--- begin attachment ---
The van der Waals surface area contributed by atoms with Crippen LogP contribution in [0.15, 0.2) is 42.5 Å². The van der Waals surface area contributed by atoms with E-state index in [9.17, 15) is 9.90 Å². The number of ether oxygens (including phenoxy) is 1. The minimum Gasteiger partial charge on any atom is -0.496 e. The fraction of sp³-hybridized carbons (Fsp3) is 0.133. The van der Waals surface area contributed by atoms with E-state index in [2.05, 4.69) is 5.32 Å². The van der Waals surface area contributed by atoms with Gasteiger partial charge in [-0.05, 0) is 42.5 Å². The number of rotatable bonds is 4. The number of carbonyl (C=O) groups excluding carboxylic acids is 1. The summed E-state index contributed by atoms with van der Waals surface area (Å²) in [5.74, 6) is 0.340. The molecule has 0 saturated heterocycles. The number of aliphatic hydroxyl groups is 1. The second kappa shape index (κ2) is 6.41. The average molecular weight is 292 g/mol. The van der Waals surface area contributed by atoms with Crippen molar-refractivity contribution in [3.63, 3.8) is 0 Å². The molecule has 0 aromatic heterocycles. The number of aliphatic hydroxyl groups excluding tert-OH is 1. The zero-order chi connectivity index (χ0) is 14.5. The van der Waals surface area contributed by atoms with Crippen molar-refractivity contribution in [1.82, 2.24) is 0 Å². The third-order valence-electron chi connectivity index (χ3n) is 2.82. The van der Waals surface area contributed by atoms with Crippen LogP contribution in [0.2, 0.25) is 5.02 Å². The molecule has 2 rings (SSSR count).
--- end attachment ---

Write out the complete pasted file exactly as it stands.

The van der Waals surface area contributed by atoms with Crippen LogP contribution in [0.15, 0.2) is 42.5 Å². The van der Waals surface area contributed by atoms with E-state index in [9.17, 15) is 9.90 Å². The number of ether oxygens (including phenoxy) is 1. The minimum Gasteiger partial charge on any atom is -0.496 e. The fraction of sp³-hybridized carbons (Fsp3) is 0.133. The van der Waals surface area contributed by atoms with E-state index in [2.05, 4.69) is 5.32 Å². The van der Waals surface area contributed by atoms with Gasteiger partial charge in [-0.05, 0) is 42.5 Å². The number of rotatable bonds is 4. The number of carbonyl (C=O) groups excluding carboxylic acids is 1. The summed E-state index contributed by atoms with van der Waals surface area (Å²) in [5.74, 6) is 0.340. The molecule has 0 saturated heterocycles. The number of aliphatic hydroxyl groups is 1. The second kappa shape index (κ2) is 6.41. The average molecular weight is 292 g/mol. The van der Waals surface area contributed by atoms with Crippen molar-refractivity contribution in [3.63, 3.8) is 0 Å². The molecule has 0 aromatic heterocycles. The number of aliphatic hydroxyl groups excluding tert-OH is 1. The zero-order chi connectivity index (χ0) is 14.5. The van der Waals surface area contributed by atoms with Crippen molar-refractivity contribution in [1.82, 2.24) is 0 Å². The third-order valence-electron chi connectivity index (χ3n) is 2.82. The van der Waals surface area contributed by atoms with Crippen LogP contribution in [0.2, 0.25) is 5.02 Å². The molecule has 2 rings (SSSR count).